|Posted:||January 15, 2015 10:51 AM|
|From:||Representative Mark Mustio|
|To:||All House members|
|Subject:||Carbon Monoxide Detectors In Residential Facilities for Care Dependent Individuals|
|In the near future, I will be re-introducing legislation known as “The Care Facility Carbon Monoxide Alarm Standards Act”. (HB 2438 of 13/14 Session).
I am introducing this legislation on behalf of my constituent who placed her elderly parents in a residential care facility so she could rest assured that her parents would be well cared for and safe, while maintaining a sense of normalcy.
The facility that my constituent chose to care for her mother and father had a furnace malfunction that produced carbon monoxide fumes. Both parents were taken to the hospital and were unresponsive. Blood tests revealed high levels of carbon monoxide. Even though the parents had chronic medical issues, they both passed away within a three week period of time due to the effects of carbon monoxide poisoning. You would think that residential facilities such as nursing and personal care homes would be required to have carbon monoxide detectors, but unfortunately, that is not the case.
Carbon monoxide is a colorless, odorless gas found in combustion fumes that can cause sudden illness or death, according to the Centers for Disease Control and Prevention (CDC). It is produced by the incomplete combustion of organic fossil fuels such as oil, gas, or coal. If there is a lack of air during the combustion process or if a heating appliance is faulty, carbon monoxide can be produced. When inhaled, carbon monoxide combines with the blood and prevents it from absorbing oxygen.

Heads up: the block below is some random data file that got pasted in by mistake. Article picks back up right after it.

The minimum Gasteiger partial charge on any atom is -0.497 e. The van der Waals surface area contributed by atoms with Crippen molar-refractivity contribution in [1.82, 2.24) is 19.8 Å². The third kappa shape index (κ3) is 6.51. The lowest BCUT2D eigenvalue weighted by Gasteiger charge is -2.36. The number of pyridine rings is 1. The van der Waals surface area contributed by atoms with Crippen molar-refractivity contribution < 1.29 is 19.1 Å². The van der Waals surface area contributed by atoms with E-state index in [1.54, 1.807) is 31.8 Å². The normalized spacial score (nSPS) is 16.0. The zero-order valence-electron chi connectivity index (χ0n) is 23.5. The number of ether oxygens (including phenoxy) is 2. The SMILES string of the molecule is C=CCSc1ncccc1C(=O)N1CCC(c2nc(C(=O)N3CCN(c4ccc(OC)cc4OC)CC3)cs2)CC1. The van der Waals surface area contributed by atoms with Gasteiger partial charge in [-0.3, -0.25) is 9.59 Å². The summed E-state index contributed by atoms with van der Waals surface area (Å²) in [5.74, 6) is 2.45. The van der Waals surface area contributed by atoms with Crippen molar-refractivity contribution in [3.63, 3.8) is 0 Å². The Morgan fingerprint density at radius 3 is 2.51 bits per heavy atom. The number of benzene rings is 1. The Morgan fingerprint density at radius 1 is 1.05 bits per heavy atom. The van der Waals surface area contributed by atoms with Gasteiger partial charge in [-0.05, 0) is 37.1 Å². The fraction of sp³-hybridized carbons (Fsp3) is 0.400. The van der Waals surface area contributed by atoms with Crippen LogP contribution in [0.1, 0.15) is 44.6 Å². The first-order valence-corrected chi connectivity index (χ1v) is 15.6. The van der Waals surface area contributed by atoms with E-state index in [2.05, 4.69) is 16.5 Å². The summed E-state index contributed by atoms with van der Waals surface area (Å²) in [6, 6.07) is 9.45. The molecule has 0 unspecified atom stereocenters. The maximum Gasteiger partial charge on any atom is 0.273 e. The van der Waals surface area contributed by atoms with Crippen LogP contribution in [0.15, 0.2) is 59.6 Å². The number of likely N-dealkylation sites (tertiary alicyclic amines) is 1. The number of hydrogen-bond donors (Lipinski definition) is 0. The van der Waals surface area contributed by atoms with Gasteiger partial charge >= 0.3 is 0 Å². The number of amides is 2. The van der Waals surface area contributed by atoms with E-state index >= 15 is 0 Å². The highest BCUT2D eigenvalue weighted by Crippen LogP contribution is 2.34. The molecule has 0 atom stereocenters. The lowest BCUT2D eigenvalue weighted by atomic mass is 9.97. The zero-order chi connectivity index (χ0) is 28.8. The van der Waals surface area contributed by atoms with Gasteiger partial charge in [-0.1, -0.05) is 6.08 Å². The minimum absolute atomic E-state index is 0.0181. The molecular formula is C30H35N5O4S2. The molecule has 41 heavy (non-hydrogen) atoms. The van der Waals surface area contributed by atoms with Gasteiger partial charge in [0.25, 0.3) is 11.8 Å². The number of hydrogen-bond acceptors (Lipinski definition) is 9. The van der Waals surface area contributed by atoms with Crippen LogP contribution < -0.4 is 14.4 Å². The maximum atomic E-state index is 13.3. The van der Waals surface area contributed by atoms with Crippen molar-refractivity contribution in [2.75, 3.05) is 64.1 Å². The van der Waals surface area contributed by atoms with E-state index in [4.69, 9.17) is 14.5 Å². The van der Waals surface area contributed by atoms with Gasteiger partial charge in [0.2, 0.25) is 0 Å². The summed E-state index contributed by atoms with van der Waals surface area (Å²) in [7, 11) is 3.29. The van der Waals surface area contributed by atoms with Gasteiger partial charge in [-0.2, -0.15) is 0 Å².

According to the U.S. Fire Administration, carbon monoxide poisoning is one of the leading causes of accidental deaths in America. It kills about 430 people each year and an additional 20,000 to 30,000 people become ill from accidental carbon monoxide poisoning. The carbon monoxide poisoning rate is highest among people over the age of 65. Therefore, it is imperative that we protect the residents of our state’s long-term care facilities.
Under my legislation, care facilities including long-term care nursing facilities, personal care homes and assisted living residences who utilize fossil fuel heating sources which emit carbon monoxide as a byproduct of combustion must install alarms in their facilities. The carbon monoxide alarms would become part of the annual inspection process for licensure renewal by those respective agencies.
The Pennsylvania Health Care Association, Center for Assisted Living Management, supports the re-introduction of the agreed to legislative language included in the redraft of House Bill 2438 (PN 3981) of last session, and will provide a letter of support as soon as the bill is reintroduced.
I feel it is imperative that we protect our most vulnerable citizens from this silent killer.
Previous Co-sponsors: MUSTIO , WATSON , HENNESSEY , PICKETT , GINGRICH , CALTAGIRONE , MAJOR , READSHAW , KOTIK , MILLARD , NEILSON, BISHOP , V. BROWN, McNEILL, DAVIDSON, MARSHALL , BOBACK , SWANGER , JAMES, D. COSTA, COHEN , MURT , R. BROWN, DeLUCA and PETRI
Introduced as HB264